Tolerance and diversity in Ireland, North and South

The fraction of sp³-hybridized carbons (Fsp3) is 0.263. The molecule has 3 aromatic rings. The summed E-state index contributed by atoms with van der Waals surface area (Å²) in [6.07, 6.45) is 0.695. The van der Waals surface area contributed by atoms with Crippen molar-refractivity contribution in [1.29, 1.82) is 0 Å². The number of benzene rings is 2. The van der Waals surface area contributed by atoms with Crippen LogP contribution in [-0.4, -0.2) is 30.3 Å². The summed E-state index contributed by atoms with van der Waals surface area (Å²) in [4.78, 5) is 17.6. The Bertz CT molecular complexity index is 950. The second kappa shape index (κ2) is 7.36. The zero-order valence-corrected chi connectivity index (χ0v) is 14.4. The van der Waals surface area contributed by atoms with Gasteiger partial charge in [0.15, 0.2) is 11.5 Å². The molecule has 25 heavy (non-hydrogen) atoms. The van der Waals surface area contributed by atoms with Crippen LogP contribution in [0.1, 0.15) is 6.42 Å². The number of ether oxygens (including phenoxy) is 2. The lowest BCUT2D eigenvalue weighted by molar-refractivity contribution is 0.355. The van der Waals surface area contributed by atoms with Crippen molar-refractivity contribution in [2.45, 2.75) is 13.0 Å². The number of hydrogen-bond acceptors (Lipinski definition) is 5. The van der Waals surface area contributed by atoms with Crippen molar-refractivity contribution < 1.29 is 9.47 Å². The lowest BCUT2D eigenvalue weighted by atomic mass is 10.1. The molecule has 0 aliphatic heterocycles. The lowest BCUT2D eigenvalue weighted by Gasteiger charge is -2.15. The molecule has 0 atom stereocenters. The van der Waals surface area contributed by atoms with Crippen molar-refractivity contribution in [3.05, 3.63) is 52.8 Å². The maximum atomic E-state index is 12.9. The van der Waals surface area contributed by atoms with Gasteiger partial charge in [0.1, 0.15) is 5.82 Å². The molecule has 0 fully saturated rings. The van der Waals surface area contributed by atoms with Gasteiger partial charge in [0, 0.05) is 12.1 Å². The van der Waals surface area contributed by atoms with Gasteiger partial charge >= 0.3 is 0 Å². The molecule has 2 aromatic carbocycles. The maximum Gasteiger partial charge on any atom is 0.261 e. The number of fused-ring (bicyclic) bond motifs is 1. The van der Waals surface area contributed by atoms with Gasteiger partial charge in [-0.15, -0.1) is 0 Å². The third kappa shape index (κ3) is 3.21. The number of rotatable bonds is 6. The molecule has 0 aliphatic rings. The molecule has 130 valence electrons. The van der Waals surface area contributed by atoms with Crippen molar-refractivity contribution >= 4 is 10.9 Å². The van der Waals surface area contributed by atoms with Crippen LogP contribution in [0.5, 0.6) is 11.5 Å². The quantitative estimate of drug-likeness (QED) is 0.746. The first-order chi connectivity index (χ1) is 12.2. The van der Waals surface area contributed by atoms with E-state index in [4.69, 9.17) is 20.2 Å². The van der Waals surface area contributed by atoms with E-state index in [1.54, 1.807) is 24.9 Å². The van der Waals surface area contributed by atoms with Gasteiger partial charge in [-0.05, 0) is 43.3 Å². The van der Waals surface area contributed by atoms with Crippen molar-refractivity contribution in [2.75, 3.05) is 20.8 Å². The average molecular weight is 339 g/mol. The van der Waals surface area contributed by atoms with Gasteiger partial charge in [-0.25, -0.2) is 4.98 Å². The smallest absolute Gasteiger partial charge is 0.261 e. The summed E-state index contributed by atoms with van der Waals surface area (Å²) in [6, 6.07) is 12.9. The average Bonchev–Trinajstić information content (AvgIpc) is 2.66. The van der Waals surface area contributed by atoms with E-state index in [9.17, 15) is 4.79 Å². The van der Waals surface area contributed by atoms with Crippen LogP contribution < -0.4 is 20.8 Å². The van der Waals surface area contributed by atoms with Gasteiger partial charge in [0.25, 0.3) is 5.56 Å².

This book examines the treatment of cultural and religious diversity - indigenous and immigrant - on both sides of the Irish border in order to analyse the current state of tolerance, and the kinds of policies that may support integration while respecting diversity. While it is sometimes argued that in contemporary societies we need to go ‘beyond tolerance’ to more positive recognition, new and continuing tensions and conflicts among groups suggest that there may still be a role for tolerance. The first set of chapters focus on the spheres of education, civic life and politics, including chapters on specific groups (e.g. travellers, immigrants), as well as the communal divisions in Northern Ireland. Later chapters reflect on the Irish experience of diversity, and assess the extent to which the conceptual approaches and discourses employed to deal with it are comparable between the jurisdictions of the Republic and Northern Ireland. Finally the book considers the implications for what constitutes the most appropriate approach to diversity - whether this should ideally be in terms of tolerance and mutual accommodation, of recognition, or transformative reconciliation. This is the first book to address the issue of tolerance across the broad sweep of different kinds of religious and cultural diversity in Northern Ireland and the Republic.

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